5 THINGS YOUR CHILDREN DON'T NEED
(And might be better off without.)
When our firstborn hadn't yet made her appearance, my husband and I went crib shopping. I knew what I wanted: a white crib. It didn't have to be fancy. But I really wanted it to be white. My wish list was simple.
And then I went into the Babies Deserve Expensive Furniture Store. All of a sudden, we were presented with options we had never dreamed of. Wood cribs that cost a month's salary. Carved. Convertible into youth beds, twin-sized beds, and--for those people who really like to plan ahead--even into full- or queen-sized beds. And on those cribs, the bedding options were endless and almost as expensive.
Children need a safe place to sleep. They do not necessarily need a crib that costs as much as some people's cars. (Spoiler alert: Babies are notoriously hard on cribs. The age they are in the crib is the same age in which they teethe. Just saying.)
I promise you, your 18-year-old will not want to take his crib to college in the new, morphed form of a twin-size bed. Nor will your twenty-eight-year-old want to take it into marriage. (Nor, probably, will his new wife.) But it makes for an awfully good sales spiel. You love that yet-unborn baby, right? So of course you want their baby throne room (nursery) to look like something from a magazine.
You might, but they don't care. It will just be a point of frustration for you when your 6-month-old is teething on his future college furniture. (Not to mention, baby number two usually comes around before baby number 1 is out of the crib, so you probably don't even need it to convert to a toddler bed!)
We settled for a yard-sale find. Metal, with wheels. (I strongly suggest wheels). In white.
2. Name brand clothing.
Yes, your two-year-old will look adorable in Ralph Lauren Polo shirts and Baby Gap chinos. And, yes, people buy name brand clothes because they think they are better quality. Many times, they are. But when your boys are of an age where they put holes in the knees of their brand new pants at recess, you will want to reconsider your options. If you do buy name brand clothes, try to get them on sale or used. That way you can continue to shower love and patience on your child (instead of irritated frustration as you watch your money go down the drain). Also, remember that kids don't care about name brands. Only parents do. If children care, it is often because parents have taught them to care. And when they become teenagers. . . ugh! We reap what we sow.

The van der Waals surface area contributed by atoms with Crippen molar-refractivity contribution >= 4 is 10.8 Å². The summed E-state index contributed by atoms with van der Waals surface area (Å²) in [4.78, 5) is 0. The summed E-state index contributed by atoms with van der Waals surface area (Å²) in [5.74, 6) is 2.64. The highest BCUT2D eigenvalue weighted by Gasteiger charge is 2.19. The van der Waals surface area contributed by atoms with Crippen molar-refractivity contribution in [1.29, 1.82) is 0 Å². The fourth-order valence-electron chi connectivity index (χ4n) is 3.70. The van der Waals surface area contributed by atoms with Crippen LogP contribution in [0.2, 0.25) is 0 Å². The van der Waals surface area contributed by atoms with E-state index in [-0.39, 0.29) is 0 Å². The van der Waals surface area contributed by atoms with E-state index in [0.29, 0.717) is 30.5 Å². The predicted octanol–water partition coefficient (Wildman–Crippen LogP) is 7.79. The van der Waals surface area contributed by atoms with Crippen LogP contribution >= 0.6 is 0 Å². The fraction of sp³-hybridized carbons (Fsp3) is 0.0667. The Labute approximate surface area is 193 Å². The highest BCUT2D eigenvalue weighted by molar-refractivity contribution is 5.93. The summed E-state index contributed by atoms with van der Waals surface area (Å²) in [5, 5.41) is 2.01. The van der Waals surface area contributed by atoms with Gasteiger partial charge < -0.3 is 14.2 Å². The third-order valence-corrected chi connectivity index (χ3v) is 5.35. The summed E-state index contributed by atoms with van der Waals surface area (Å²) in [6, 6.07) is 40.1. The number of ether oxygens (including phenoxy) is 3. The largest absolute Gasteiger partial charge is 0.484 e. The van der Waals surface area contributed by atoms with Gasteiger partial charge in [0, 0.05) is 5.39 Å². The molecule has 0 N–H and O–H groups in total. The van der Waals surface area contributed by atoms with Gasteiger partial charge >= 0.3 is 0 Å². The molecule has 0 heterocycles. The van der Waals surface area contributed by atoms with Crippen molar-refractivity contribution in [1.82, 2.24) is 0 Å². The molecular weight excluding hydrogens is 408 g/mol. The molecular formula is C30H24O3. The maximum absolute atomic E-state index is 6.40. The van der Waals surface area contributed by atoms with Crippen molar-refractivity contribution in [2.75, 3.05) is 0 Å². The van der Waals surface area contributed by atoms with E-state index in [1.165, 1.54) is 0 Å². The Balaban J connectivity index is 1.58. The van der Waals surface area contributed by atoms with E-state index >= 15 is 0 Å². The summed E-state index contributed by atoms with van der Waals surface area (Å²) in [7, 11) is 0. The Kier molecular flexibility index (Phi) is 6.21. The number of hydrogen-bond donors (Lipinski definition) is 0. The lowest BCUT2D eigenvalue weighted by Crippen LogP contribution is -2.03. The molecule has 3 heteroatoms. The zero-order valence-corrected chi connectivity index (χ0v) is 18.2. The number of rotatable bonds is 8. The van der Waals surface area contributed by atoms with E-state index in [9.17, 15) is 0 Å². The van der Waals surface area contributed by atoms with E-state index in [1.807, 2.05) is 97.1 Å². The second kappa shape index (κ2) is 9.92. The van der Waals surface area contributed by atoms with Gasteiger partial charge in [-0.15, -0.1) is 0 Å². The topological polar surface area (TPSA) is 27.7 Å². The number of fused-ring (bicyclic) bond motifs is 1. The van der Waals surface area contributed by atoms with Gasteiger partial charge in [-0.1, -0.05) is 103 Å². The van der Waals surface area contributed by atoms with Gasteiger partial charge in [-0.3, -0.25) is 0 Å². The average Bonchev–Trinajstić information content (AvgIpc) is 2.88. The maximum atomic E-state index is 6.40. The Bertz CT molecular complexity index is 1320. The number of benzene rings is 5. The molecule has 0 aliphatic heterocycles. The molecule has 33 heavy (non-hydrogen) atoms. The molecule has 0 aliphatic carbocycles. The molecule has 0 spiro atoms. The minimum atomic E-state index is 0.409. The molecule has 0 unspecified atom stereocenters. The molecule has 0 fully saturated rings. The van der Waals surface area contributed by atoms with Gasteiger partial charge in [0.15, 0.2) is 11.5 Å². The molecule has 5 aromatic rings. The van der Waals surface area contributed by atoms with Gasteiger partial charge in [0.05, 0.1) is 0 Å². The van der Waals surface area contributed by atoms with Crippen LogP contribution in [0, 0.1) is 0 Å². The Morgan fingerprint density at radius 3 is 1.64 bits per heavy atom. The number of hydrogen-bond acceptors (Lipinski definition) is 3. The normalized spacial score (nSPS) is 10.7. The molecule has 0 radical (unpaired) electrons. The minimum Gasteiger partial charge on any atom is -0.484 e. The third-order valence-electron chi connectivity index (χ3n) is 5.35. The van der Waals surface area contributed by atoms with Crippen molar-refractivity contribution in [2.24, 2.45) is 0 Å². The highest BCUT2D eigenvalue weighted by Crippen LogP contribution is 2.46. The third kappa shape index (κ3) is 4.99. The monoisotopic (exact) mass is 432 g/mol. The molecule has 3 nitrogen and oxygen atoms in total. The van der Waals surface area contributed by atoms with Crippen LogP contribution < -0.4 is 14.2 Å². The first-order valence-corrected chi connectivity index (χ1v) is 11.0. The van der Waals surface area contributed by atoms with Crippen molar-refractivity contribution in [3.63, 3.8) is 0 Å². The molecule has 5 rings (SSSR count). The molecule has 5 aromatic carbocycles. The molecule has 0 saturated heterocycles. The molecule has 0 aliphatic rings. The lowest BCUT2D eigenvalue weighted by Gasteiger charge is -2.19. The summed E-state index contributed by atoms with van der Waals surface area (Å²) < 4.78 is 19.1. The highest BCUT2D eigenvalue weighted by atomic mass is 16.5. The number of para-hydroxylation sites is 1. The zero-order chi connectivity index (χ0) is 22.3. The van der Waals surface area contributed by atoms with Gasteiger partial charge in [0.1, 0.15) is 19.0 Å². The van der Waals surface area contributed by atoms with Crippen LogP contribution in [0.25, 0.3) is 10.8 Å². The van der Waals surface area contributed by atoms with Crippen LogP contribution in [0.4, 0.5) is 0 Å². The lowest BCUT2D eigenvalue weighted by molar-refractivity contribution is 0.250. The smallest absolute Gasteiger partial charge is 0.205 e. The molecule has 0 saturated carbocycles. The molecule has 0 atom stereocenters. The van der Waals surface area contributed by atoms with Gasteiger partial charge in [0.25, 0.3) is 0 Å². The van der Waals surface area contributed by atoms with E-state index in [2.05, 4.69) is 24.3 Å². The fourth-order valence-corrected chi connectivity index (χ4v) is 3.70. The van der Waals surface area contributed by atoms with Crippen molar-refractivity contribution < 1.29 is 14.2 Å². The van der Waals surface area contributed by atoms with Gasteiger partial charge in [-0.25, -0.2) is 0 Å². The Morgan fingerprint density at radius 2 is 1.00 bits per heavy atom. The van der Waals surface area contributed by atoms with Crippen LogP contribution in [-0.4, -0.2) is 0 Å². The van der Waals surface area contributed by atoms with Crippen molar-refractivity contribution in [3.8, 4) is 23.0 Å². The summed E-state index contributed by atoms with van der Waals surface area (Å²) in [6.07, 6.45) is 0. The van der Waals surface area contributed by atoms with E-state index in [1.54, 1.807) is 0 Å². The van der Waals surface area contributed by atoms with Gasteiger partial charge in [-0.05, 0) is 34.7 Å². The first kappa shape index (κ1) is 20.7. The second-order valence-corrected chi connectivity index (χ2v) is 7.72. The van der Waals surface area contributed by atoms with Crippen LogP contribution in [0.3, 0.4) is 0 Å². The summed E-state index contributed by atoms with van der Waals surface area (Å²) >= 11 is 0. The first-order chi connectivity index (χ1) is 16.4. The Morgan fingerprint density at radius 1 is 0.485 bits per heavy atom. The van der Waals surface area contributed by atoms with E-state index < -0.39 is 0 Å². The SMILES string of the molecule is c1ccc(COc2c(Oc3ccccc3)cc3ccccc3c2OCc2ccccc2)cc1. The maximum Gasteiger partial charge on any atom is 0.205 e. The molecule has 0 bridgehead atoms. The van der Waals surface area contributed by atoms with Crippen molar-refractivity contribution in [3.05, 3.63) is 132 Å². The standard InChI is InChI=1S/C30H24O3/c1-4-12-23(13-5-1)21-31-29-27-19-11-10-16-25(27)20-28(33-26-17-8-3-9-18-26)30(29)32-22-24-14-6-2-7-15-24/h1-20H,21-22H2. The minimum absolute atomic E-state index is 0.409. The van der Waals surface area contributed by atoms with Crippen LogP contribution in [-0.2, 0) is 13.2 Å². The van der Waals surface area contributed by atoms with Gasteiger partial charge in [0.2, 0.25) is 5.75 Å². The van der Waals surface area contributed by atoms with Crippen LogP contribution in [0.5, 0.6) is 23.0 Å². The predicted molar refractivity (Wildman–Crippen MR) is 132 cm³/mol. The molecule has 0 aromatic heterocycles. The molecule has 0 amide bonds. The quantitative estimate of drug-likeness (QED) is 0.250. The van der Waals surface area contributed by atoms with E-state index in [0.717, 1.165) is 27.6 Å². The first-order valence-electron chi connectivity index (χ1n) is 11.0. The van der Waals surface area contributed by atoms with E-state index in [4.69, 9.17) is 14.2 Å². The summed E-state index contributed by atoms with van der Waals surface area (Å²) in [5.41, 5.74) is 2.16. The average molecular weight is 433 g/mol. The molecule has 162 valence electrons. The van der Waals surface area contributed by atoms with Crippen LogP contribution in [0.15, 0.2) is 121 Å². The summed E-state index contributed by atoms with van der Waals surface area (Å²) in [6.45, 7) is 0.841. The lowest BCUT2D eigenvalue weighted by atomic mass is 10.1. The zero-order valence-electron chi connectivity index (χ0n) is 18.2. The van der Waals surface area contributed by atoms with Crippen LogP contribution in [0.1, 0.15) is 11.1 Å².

3. A TV in their room.
Please don't do this to your children! When they are young, they need undisturbed sleep. When they are older, the last thing they need is the temptation. In fact, one of the very best gifts you could give your child is a TV-free childhood.
4. A laptop/cell phone/tablet.
Kids' tablets are being marketed as toys. Kindle sells a Fire for children. Do you really want your children addicted to technology from a young age?
Children these days often don't know how to read books, do puzzles, or play board games because all they do is play games on tablets or watch TV. They are missing out on many of the great aspects of childhood. Give them a violin. Give them piano lessons. Give them art supplies. Give them board games and creativity-sparking toys like Legos and wooden blocks. Take them to the park. Teach them to ride a bike. Teach them skills and creativity. Give them a good start to life. Don't turn them into iPad addicts at a young age.
Why do we do this? I am convinced we sometimes do it out of selfishness. We want them to be preoccupied without any work on our part. Let's love and honor our children more than that.
5. Junk food.
Children need food in their tummies. They do not need a daily dose of fried chicken and Coke. They do not need sugar-coated-chocolate-bomb cereal in the morning. They also do not need to be sedated in church with candy. Children need real, honest-to-goodness, healthy food. They need meals at regular times. They need healthy snacks in between their healthy meals. If you fail at providing this, you will have cranky children. Give your children the gift of health by teaching them to enjoy nutritious food while they are young.
Here are six key questions to ask when making decisions about a purchase for your child:
- Am I doing what is truly best for my child or what I think is best for me?
- Am I making this decision out of pride?
- Am I making this decision out of selfishness?
- Am I making this decision because I don't want my child to throw a fit or feel deprived?
- What am I teaching my children about money when I purchase these things?
- What can I do to give my children genuine life skills while they are still young?
Our mission as mothers is to bring these children up in the nurture and admonition of the Lord! Let's live with that mission in mind each day as we make difficult choices like these.